Health-related

6 Ways Texting Can Psychologically Damage You


Seriously. Put your phone down.

Did you know that phones used to be used for making phone calls? Weird, right? People didn't text; they didn't even have any kind of keyboard on their phone.

Calling someone used to be the way that most people communicated with others not in their immediate vicinity. Now, we text. Constantly.

Texting is the preferred way of communicating for many of us. The problem is that texting is actually screwing up our lives. Luckily, an
Continue Reading

Dreams

Better Sleep for a Better Life

While getting seven to eight hours of sound sleep each night is easier said than done, there are adjustments you can make to improve your odds of a good night's sleep. And what you do in the hours before you go to bed could matter most.

More than 90 percent of Americans use electronic communications in the hour before they go to bed. Allowing such stressors into your pre-sleep time is only going to keep you awake. A 2014 study suggests that late-night smartphone use is bad for your work the following day. This research found that using a smartphone late at night not only leads to poor sleep but also creates fatigue and lower engagement in the workplace.
Continue Reading

Anger

Keeping a Balanced Body After Abuse

Recovering from trauma of abuse often means learning to be more in touch with the body. Victims of abuse have a tendency to dissociate. In order to cope with the trauma, the mind is removed from the present physical condition. The body becomes "not me."

Practicing self-compassion honors the feelings that surround the abuse. It can be an uncomfortable experience grappling with shame, guilt, resentment, hostility, or desire for retaliation. Unfortunately, we might turn to food or addictive substances to self-soothe. A healthier, long-term way to
Continue Reading

Habits

Are You an Optimist or a Pessimist? Your Health May Depend on It

“A person who has good thoughts cannot ever be ugly. You can have a wonky nose and a crooked mouth and a double chin and stick-out teeth, but if you have good thoughts it will shine out of your face like sunbeams and you will always look lovely.”  ~ Roald Dahl

Imagine a beautiful painting hanging on your bedroom wall. Every morning, just upon waking, you meditate on this inspiring work of art. You soon find that this daily practice energizes you and affects your entire mindset throughout the day, encouraging you to look for the beauty in life.

One morning, however, as you’re carrying out your morning ritual, you happen to notice a few of the artist’s mistakes.
Continue Reading

College

Stress Management Tips for Students

Students are one of the most common victims of stress. Factors such as financial expenses, overcommitment, family expectations, deadlines and workload all induce stress in students. While a mild amount of stress is very useful and acts as a motivation for students, too much stress can interfere with their daily lives.

When built over time, stress can give rise to a host of serious problems such as depression and anxiety. Managing stress in its early stages can help maximize the college/university experience and opportunities for students.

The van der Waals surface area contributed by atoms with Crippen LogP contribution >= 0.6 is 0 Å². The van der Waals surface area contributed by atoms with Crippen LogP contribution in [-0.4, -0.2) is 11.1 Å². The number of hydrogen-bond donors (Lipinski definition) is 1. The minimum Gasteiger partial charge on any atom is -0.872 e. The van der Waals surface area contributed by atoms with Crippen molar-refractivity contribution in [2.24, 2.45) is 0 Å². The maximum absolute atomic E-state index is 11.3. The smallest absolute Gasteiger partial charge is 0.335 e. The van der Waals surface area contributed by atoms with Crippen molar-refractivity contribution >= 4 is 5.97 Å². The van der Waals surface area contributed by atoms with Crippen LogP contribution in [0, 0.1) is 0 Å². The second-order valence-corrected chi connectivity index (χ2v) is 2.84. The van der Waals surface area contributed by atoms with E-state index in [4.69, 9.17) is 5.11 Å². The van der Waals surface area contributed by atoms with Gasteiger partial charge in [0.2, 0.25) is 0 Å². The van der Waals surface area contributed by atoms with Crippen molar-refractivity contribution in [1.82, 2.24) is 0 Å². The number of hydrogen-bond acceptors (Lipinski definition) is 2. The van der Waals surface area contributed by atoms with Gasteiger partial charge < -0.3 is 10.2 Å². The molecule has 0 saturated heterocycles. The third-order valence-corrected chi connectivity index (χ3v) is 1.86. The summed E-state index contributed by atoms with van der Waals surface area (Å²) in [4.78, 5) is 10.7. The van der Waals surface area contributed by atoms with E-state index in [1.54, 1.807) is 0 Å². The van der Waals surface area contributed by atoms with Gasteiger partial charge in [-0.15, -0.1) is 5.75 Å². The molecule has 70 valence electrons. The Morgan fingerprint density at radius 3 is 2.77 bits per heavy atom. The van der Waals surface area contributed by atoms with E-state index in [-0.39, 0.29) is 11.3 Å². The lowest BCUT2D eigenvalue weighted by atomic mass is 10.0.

Continue Reading

General

7 Tips to Help Someone Else Change a Habit

In my book Better Than Before, I write about the many strategies that we can use to make or break our habits. There’s a big menu of choices, which is great, because it means that we all have a variety from which to pull. Some strategies work for some people, but not others. Some strategies are available to us at certain times, but not other times.

In the book, I focus mostly on what we can do, ourselves, to change our habits. But it’s very obvious that each of us can have a lot of influence on other people’s habits.  And often we really, really, really want to help someone else to change a key habit.
Continue Reading

Aging

Love is a Verb: Findings from the Longest Study on Happiness

For decades psychology as a science studied the flaws in human beings. Depression, anxiety and mental illness research and treatment protocols dominated the journals. Looking for causes and treatments, scientists sought to find ways to alleviate suffering for the populace. In spite of all the advances and success, one truth remained: Not being depressed isn’t the same as being happy.

Nonetheless, since 1938 researchers at Harvard have been collecting data about 724 men. The study followed two groups of men for 75 years. Harvard psychiatrist George Vaillant began the study of 268 Harvard sophomores, while law school professor Sheldon Glueck studied 456 12- to 16-year-old boys who grew up in inner city Boston.

Continue Reading

Habits

Swimming Lessons

I have always loved water. The sound of it -- from the lapping of waves at the beach, to the pitter-patter of rain making different noises landing on different surfaces. Staying at my grandparents' rustic house when I was little, I could spend hours lying in bed just listening to the tinkling chime of raindrops against the tin rooftop.

Until recently, I made a habit of swimming regularly. I had forgotten how much I particularly love to be in water.

Some people get to think out the thoughts they have been meaning to sort out while on land. Some problems get solved under the water.

Continue Reading

Alternative and Nutritional Supplements

Natural Remedies for Rapid Relief of Anxiety

Excerpted and adapted from Anxiety: Top Tips For Rapid Relief Of Anxiety, Panic, Nervousness, and Worry by Lance Levan
Some forms of complementary and alternative medicine (CAM) have proven to ease the stress of anxiety, based on research studies. Complementary medicine includes strategies that are not routinely used in Western medicine, although some doctors are favorable towards these methods.

Here are examples of several types of CAM that are used frequently to treat people with anxiety:

Continue Reading